The thinning of America 0

Is it possible that food could become scarce in America? It could and would become more expensive if cap-and-trade legislation is passed. The progressive elite who run the world on opinions do not think eating should have a high priority among human concerns.

From Investor’s Business Daily:

If the cap-and-trade provisions of the Waxman-Markey bill become law, you can wave goodbye to those amber waves of grain as America’s heartland falls victim to a perverse set of incentives and a process called “afforestation.” Soybeans and wheat will give way to elms and oaks. … [A]┬ástudy, which was released by the USDA [US Department of Agriculture] earlier this month, reckons that as a result of cap-and-trade, farmers with energy-intensive crops would see their cost of production go up 10% over the next 50 years. Couple that with the money to be made from carbon offsets, and it may not be long before we’re unable to see the farms for the trees.

The USDA projects that under cap-and-trade … fuel costs will rise as much as 5.3% from 2012 to 2018. “The conclusion of all the studies remains the same: that cap-and-trade has the potential to devastate the agricultural community with higher energy prices,” says Rep. Bob Goodlatte, R-Va.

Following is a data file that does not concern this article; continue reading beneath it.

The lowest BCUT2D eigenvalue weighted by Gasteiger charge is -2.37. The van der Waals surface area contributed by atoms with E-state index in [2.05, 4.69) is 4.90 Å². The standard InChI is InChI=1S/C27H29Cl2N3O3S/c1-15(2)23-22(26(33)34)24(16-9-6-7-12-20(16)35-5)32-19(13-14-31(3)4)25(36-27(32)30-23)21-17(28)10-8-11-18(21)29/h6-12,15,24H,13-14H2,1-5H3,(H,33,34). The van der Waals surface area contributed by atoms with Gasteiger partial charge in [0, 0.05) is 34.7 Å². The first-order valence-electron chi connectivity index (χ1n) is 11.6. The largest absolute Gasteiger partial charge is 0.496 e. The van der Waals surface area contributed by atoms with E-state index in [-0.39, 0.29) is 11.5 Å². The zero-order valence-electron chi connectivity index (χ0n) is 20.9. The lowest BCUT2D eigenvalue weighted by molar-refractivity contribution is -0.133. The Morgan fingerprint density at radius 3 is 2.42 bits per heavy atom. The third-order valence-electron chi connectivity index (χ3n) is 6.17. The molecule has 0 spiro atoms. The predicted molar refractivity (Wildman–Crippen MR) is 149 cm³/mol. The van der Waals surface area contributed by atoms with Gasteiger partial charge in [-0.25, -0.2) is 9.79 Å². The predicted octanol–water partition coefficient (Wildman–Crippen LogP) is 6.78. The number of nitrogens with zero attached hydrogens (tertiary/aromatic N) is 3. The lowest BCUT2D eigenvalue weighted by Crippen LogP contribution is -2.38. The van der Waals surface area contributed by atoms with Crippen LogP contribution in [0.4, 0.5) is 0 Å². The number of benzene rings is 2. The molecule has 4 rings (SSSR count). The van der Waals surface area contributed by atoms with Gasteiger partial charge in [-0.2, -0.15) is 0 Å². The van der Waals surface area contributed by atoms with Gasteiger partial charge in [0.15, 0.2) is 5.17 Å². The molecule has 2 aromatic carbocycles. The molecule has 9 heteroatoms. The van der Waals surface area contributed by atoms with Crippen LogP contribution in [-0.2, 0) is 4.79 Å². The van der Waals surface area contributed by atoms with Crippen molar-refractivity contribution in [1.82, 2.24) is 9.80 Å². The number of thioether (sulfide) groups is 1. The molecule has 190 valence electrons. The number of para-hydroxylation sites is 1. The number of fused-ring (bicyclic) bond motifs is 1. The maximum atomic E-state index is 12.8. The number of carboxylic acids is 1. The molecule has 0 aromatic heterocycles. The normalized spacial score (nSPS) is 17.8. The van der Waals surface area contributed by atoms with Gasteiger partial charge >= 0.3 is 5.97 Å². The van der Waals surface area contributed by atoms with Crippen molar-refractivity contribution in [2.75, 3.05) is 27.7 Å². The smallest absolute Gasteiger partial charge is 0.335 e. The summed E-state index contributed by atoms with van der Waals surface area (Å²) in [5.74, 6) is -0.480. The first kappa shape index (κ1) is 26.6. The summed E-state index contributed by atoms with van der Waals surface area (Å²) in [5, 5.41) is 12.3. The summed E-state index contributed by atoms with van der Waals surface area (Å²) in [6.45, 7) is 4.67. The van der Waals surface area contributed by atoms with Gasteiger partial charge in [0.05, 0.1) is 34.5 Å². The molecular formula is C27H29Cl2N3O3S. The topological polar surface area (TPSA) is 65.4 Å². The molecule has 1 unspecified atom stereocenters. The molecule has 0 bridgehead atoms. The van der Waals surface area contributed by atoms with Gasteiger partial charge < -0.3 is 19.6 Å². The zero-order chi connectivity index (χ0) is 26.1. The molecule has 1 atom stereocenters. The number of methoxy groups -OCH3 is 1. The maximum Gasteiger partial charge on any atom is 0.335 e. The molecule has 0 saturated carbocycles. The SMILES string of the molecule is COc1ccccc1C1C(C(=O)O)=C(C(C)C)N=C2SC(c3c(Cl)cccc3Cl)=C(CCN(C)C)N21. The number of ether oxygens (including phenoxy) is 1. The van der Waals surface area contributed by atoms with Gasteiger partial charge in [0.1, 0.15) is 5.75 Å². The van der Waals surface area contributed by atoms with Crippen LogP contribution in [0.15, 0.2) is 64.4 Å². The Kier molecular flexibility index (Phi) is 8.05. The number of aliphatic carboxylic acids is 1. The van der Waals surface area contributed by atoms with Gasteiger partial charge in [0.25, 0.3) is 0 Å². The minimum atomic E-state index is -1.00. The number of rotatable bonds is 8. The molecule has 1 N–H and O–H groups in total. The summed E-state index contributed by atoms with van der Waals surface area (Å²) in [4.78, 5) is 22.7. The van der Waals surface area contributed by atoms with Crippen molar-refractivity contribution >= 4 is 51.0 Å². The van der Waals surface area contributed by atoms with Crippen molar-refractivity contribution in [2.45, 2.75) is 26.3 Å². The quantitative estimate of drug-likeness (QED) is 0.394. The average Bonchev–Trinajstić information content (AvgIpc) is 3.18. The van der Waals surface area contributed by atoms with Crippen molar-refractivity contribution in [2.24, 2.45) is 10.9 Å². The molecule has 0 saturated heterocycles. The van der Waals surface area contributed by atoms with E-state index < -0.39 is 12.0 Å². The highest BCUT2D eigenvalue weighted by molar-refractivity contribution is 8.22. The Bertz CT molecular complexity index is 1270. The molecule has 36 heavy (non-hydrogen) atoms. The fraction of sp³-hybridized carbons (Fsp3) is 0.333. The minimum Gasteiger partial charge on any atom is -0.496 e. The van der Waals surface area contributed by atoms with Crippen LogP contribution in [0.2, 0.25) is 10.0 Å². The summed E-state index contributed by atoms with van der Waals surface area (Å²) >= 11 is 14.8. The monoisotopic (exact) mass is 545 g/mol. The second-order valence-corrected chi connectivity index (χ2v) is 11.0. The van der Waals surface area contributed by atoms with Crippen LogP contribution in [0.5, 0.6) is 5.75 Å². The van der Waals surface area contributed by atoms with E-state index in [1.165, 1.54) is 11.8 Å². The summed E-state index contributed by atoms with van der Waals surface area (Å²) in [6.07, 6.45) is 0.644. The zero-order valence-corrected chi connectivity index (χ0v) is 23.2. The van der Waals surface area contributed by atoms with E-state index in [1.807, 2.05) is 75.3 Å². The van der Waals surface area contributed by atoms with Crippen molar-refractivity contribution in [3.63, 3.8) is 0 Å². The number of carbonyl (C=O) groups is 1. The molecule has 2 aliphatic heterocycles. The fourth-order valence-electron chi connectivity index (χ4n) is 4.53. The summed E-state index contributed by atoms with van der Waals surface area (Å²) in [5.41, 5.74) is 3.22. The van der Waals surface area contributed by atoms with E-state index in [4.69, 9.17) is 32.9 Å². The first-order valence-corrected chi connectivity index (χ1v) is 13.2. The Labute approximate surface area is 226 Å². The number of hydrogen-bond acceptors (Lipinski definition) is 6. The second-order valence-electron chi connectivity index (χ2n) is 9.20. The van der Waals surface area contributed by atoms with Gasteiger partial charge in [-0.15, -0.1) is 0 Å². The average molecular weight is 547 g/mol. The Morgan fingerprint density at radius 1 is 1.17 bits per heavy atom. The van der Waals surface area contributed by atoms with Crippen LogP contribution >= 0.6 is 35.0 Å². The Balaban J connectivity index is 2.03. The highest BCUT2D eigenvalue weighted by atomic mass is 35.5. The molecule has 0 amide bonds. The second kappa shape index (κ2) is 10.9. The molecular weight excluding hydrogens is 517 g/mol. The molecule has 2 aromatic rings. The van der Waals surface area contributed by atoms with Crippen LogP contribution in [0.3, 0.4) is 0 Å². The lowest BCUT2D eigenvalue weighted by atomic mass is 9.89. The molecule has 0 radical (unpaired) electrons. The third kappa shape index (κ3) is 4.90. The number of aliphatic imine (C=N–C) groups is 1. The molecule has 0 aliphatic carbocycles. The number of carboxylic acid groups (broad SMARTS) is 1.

Food prices have risen worldwide as farmland has been converted to the production of energy-deficient biofuels such as ethanol. They’ll rise even further as valuable acreage is taken offline for the planting of trees to absorb the carbon dioxide that was declared to be a pollutant in need of regulation. …

When the enemy was Big Agriculture, Willie Nelson started Farm-Aid and elites lined up to save the family farm. Now, it seems, saving the planet is more important. Who really needs cheap and plentiful food when we can hug trees and get rid of all those pesky barnyard animals and their greenhouse-gas emissions in the process?

Surrendering to the new superstition 1

 Here comes world-wide socialism, enforced by world government.

From Canada Free Press

 A United Nations document on "climate change" that will be distributed to a major environmental conclave next week envisions a huge reordering of the world economy, likely involving trillions of dollars in wealth transfer, millions of job losses and gains, new taxes, industrial relocations, new tariffs and subsidies, and complicated payments for greenhouse gas abatement schemes and carbon taxes — all under the supervision of the world body.

Those and other results are blandly discussed in a discretely worded United Nations "information note" on potential consequences of the measures that industrialized countries will likely have to take to implement the Copenhagen Accord, the successor to the Kyoto Treaty, after it is negotiated and signed by December 2009. The Obama administration has said it supports the treaty process if, in the words of a U.S. State Department spokesman, it can come up with an "effective framework" for dealing with global warming.